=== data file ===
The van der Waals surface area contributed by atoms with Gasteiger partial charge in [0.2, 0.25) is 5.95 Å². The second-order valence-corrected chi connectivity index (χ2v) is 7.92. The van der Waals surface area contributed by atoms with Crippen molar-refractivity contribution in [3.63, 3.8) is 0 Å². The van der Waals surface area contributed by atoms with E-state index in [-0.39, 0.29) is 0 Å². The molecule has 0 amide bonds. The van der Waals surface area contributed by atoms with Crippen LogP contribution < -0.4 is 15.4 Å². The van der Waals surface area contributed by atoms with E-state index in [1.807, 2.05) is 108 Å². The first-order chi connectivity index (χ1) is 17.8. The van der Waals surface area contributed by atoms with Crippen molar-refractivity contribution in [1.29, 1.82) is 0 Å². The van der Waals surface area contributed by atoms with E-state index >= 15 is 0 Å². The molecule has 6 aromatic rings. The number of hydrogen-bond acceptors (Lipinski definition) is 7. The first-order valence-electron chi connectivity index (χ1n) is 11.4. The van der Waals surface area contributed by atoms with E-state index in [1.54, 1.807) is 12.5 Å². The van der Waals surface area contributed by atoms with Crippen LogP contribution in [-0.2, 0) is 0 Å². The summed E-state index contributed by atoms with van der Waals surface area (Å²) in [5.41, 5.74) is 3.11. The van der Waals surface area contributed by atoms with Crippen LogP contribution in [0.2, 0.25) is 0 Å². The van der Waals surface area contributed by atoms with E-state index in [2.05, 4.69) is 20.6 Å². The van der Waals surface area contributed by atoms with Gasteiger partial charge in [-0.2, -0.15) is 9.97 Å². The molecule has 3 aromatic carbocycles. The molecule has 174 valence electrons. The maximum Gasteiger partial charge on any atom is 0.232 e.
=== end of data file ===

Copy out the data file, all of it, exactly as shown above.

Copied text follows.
The van der Waals surface area contributed by atoms with Gasteiger partial charge in [0.2, 0.25) is 5.95 Å². The second-order valence-corrected chi connectivity index (χ2v) is 7.92. The van der Waals surface area contributed by atoms with Crippen molar-refractivity contribution in [3.63, 3.8) is 0 Å². The van der Waals surface area contributed by atoms with E-state index in [-0.39, 0.29) is 0 Å². The molecule has 0 amide bonds. The van der Waals surface area contributed by atoms with Crippen LogP contribution < -0.4 is 15.4 Å². The van der Waals surface area contributed by atoms with E-state index in [1.807, 2.05) is 108 Å². The first-order chi connectivity index (χ1) is 17.8. The van der Waals surface area contributed by atoms with Crippen molar-refractivity contribution in [1.29, 1.82) is 0 Å². The van der Waals surface area contributed by atoms with E-state index >= 15 is 0 Å². The molecule has 6 aromatic rings. The number of hydrogen-bond acceptors (Lipinski definition) is 7. The first-order valence-electron chi connectivity index (χ1n) is 11.4. The van der Waals surface area contributed by atoms with E-state index in [1.54, 1.807) is 12.5 Å². The van der Waals surface area contributed by atoms with Crippen LogP contribution in [-0.2, 0) is 0 Å². The summed E-state index contributed by atoms with van der Waals surface area (Å²) in [5.41, 5.74) is 3.11. The van der Waals surface area contributed by atoms with Crippen LogP contribution in [0.2, 0.25) is 0 Å². The van der Waals surface area contributed by atoms with E-state index in [2.05, 4.69) is 20.6 Å². The van der Waals surface area contributed by atoms with Gasteiger partial charge in [-0.2, -0.15) is 9.97 Å². The molecule has 3 aromatic carbocycles. The molecule has 174 valence electrons. The maximum Gasteiger partial charge on any atom is 0.232 e.